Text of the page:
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MannKind strikes deal for inhalable hypertension treatment, sending stock soaring

MannKind strikes deal for inhalable hypertension treatment, sending stock soaring
In this 2015 photo, Cynthia Goldstein of Los Angeles demonstrates MannKind Corp.'s inhalable insulin drug, Afrezza. The company has struck a deal to develop and commercialize a drug for pulmonary hypertension using similar inhalable technology. (Marcus Yam / Los Angeles Times)

With a new deal to collaborate on an inhalable hypertension drug, the executives at Southern California drugmaker MannKind Corp. can breathe a little easier about the company’s finances.

The agreement with biotechnology firm United Therapeutics Corp. could provide MannKind — founded by Los Angeles entrepreneur and philanthropist Alfred E. Mann — with as much as $105 million.

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The money from the deal and other initiatives will give the Westlake Village company positive cash flow and help advance the marketing of its signature drug, Afrezza, an inhalable insulin powder for diabetics, said Chief Executive Michael Castagna.

“We’re very excited about our future and where things are going,” he said in an interview.

Castagna left his job as a vice president at Amgen Inc. to become CEO of MannKind in May 2017. He brought in a new management team that he said has sought to reduce debt and help the company break even.

Tuesday’s announcement sent MannKind’s struggling stock soaring. It jumped 89% to close at $2.08. Shares of United Therapeutics, based in Silver Spring, Md., were down about 3%.

The agreement provides MannKind with an upfront payment of $45 million and the potential for $50 million more if the company meets certain milestones in the development of an inhalable form of treprostinil, which is used to treat pulmonary arterial hypertension, the two companies said.

The dry powder drug, which uses similar technology to Afrezza, is being evaluated in clinical trials.

MannKind also will receive “low double-digit royalties” on net sales of the hypertension drug, the firms said.

And MannKind will receive an immediate payment of $10 million to help develop another drug, which Castagna declined to detail, using the company’s inhalable technology.

“We are pleased with this new opportunity to demonstrate the value of our drug and device combination platform for delivering therapeutic products,” Castagna said in a news release announcing the deal.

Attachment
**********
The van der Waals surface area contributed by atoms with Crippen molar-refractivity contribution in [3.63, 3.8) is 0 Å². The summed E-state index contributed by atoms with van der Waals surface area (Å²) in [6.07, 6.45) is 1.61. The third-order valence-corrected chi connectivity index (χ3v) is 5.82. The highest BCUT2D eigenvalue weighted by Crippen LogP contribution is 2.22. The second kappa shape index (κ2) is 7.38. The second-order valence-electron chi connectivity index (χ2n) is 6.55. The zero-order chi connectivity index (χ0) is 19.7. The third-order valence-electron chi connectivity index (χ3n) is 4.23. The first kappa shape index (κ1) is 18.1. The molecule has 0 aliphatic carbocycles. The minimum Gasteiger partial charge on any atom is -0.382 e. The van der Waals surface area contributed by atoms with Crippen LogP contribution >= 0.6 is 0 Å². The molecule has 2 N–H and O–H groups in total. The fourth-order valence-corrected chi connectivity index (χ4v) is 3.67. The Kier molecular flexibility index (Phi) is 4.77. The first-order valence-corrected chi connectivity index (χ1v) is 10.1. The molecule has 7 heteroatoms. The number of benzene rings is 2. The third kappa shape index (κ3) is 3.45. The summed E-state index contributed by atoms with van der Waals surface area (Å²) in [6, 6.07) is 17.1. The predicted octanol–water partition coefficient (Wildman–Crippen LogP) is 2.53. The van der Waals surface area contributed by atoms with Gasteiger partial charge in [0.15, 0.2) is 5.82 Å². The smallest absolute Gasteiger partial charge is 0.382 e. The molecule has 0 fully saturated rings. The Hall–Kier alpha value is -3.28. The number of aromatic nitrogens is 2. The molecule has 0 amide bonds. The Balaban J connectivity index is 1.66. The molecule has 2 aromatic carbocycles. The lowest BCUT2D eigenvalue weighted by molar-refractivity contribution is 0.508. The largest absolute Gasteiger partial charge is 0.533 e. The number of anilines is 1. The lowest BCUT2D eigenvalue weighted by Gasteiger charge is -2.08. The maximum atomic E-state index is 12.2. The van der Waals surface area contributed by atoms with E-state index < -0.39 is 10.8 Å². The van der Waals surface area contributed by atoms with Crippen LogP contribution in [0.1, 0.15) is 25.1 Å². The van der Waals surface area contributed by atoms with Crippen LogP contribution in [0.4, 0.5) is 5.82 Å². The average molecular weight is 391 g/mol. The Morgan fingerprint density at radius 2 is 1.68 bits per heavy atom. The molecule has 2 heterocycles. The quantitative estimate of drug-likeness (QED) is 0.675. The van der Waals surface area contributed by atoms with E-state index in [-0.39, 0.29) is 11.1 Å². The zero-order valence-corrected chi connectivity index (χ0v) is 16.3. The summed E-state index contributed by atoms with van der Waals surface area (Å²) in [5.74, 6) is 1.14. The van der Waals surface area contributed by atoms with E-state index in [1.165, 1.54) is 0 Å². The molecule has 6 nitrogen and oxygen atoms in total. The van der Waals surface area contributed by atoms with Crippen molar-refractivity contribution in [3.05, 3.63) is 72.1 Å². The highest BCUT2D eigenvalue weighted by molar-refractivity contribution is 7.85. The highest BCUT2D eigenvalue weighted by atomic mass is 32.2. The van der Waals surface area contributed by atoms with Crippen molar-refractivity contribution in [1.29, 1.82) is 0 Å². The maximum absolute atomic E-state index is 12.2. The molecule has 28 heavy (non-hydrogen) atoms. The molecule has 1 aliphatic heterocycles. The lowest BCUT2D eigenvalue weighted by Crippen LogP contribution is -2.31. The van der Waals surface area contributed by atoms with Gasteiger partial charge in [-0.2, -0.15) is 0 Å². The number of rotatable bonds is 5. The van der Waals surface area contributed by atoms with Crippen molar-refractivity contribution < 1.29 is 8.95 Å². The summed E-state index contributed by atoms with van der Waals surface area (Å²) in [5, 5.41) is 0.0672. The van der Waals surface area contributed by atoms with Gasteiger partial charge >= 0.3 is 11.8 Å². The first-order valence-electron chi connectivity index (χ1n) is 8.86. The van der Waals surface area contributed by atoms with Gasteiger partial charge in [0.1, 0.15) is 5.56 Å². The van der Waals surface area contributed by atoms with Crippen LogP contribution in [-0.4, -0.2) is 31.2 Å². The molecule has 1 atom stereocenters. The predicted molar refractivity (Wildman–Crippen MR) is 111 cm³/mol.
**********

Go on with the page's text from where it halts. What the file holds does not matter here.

MannKind was founded in 2001 by Mann, who pumped $1 billion of his own money into the company to help develop Afrezza before his death in 2016 at age 90.

Afrezza, which uses a technology based on a carrier molecule that delivers drugs normally taken by injection into the bloodstream through the lungs, was approved by the Food and Drug Administration in 2014. But the drug has not met early expectations that it would be a blockbuster treatment for diabetes, amid lingering concerns over its effects on lung function and advances in pump technology.

Despite Tuesday’s gains, shares of MannKind still are down about 10% so far this year.

Castagna said the stock price has been hurt by the company’s negative cash flow. He said that Afrezza sales have improved each quarter since the start of 2017 and that the United Therapeutics deal will help MannKind expand TV advertising for the diabetes treatment.

“The more we invest in Afrezza, the faster it grows. … Ninety-nine percent of people with diabetes don’t know inhalable is an option for them,” he said.

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Ahmed A. Enany, president of the Southern California Biomedical Council, a regional trade group that includes MannKind, said the company has had problems getting “market traction” for Afrezza.

Tuesday’s deal will be a boost for MannKind and the region’s biotech industry, he said.

“It shows the viability of the platform and the ability to do different things with it,” Enany said of MannKind’s technology.

Under the deal, United Therapeutics will be responsible for global development, commercialization and regulatory approvals for the inhalable version of treprostinil and receive exclusive worldwide licensing rights.

There is an inhalable version of treprostinil now, but it requires use of an electronic nebulizer that must be plugged in. MannKind’s version is delivered through a portable inhaler that can be used anywhere.

MannKind will manufacture the supplies of the drug for clinical trials and initial commercialization at its Danbury, Conn., facility. United Therapeutics will manufacture the long-term commercial supplies.

United Therapeutics also has the option to expand the exclusive licensing deal to other MannKind treatments for pulmonary hypertension.

MannKind is competing with another company, Liquidia Technologies in North Carolina, to develop an inhalable and portable dry-powder version of treprostinil. Liquidia raised $50 million in an initial public stock offering in July.

3:30 p.m.: This article was updated with comments from Ahmed A. Enany, president of the Southern California Biomedical Council.

2:25 p.m.: This article was updated with comments from MannKind Chief Executive Michael Castagna and additional details.

This article originally was published at 9:35 a.m.

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